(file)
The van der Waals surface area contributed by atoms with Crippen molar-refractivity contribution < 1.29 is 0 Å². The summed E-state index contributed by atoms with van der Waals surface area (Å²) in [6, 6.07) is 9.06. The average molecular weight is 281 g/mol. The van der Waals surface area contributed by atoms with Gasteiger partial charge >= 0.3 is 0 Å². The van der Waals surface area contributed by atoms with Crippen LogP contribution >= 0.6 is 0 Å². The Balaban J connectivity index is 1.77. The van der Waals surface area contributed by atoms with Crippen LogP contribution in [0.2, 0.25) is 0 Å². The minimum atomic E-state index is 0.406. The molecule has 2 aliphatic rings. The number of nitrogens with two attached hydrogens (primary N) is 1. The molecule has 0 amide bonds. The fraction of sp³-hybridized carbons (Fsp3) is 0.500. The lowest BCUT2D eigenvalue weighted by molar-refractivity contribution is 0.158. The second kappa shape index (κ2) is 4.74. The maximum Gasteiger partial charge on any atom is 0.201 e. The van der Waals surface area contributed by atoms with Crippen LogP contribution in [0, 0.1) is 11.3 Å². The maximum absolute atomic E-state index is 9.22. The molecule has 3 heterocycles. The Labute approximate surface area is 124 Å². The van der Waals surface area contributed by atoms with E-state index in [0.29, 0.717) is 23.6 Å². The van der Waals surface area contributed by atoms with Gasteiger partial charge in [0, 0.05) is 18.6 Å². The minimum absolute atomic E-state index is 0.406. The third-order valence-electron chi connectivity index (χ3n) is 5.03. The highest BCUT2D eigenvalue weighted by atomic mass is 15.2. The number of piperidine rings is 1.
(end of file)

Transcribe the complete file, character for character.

The van der Waals surface area contributed by atoms with Crippen molar-refractivity contribution < 1.29 is 0 Å². The summed E-state index contributed by atoms with van der Waals surface area (Å²) in [6, 6.07) is 9.06. The average molecular weight is 281 g/mol. The van der Waals surface area contributed by atoms with Gasteiger partial charge >= 0.3 is 0 Å². The van der Waals surface area contributed by atoms with Crippen LogP contribution >= 0.6 is 0 Å². The Balaban J connectivity index is 1.77. The van der Waals surface area contributed by atoms with Crippen LogP contribution in [0.2, 0.25) is 0 Å². The minimum atomic E-state index is 0.406. The molecule has 2 aliphatic rings. The number of nitrogens with two attached hydrogens (primary N) is 1. The molecule has 0 amide bonds. The fraction of sp³-hybridized carbons (Fsp3) is 0.500. The lowest BCUT2D eigenvalue weighted by molar-refractivity contribution is 0.158. The second kappa shape index (κ2) is 4.74. The maximum Gasteiger partial charge on any atom is 0.201 e. The van der Waals surface area contributed by atoms with Crippen LogP contribution in [0, 0.1) is 11.3 Å². The maximum absolute atomic E-state index is 9.22. The molecule has 3 heterocycles. The Labute approximate surface area is 124 Å². The van der Waals surface area contributed by atoms with E-state index in [0.29, 0.717) is 23.6 Å². The van der Waals surface area contributed by atoms with Gasteiger partial charge in [0, 0.05) is 18.6 Å². The minimum absolute atomic E-state index is 0.406. The third-order valence-electron chi connectivity index (χ3n) is 5.03. The highest BCUT2D eigenvalue weighted by atomic mass is 15.2. The number of piperidine rings is 1.